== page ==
Re: WWW/Internet 2009: 2nd CFP until 21 September

From: Mr. Scott <>
Date: Thu, 13 Aug 2009 01:47:51 -0400
Message-ID: <>

"paul c" <> wrote in message news:RtKgm.38901$Db2.23520_at_edtnps83...

> Mr. Scott wrote:

>> "Bob Badour" <> wrote in message
>> news:4a82e4c7$0$23778$
>>> paul c wrote:
>>>> Mr. Scott wrote:
>>>> ...
>>>>> I'm confused.  What requirement are you referring to?  Are you 
>>>>> referring to the requirement that nulls be eliminated or the fact that 
>>>>> an order isn't an order without a delivery destination?  The 
>>>>> referential cycle was a consequence of trying to eliminate nulls. ...
>>> What cycle? And why would anyone care about a referential cycle? It's 
>>> not like SQL hasn't had deferred checking for a decade or two.

>> I think it's misleading to say that Sql has deferred checking. Both
>> deferred constraints and subquery in check are optional features of the
>> Sql standard. Neither Sql Server or DB2 support either. Oracle does
>> support deferred constraint checking but not subqueries in check.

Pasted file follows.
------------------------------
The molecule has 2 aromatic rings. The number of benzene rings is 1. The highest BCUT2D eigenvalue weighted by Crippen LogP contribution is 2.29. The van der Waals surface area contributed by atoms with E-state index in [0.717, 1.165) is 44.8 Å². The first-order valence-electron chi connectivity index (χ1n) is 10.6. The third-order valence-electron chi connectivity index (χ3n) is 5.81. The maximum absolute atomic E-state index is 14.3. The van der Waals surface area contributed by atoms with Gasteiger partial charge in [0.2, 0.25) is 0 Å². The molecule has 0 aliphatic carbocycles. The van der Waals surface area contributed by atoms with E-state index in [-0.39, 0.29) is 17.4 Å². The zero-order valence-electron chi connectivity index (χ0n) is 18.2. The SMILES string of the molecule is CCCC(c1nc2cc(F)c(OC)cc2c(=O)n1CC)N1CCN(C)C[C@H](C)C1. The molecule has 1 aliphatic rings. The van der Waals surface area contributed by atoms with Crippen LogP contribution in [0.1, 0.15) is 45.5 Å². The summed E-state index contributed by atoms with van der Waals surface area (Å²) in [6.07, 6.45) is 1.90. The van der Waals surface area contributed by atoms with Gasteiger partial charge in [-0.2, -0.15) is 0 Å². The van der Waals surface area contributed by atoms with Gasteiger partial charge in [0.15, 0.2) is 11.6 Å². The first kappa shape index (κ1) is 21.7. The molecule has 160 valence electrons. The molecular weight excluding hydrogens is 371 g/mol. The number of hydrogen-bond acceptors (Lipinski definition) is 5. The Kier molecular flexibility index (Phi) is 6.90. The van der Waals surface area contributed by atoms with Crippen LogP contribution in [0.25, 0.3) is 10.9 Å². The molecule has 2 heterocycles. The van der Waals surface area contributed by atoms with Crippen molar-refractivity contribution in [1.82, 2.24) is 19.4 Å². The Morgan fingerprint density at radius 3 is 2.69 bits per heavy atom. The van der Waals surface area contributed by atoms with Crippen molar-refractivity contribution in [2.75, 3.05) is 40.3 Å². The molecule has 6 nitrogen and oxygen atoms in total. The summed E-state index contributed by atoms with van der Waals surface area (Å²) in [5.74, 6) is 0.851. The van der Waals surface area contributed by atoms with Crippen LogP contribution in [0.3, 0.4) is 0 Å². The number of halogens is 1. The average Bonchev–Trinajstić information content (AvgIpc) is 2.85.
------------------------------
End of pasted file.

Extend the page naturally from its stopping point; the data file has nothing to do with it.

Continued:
>> ...
> I gather you are no longer talking about sql, but about products.

Some of the features of Sql are not required to be implemented by all vendors. The products I listed are the top three database products sold and account for over 83% of the database market. In addition, neither Sybase (3.5%) nor Teradata (3.3%) support deferred constraint checking or subqueries in check constraints. Nearly half of the database systems being sold don't support deferred constraint checking and almost none support subqueries in check constraints. It is misleading to say that Sql has a feature when less than half of the Sql systems sold actually support it. Received on Thu Aug 13 2009 - 07:47:51 CEST

Original text of this message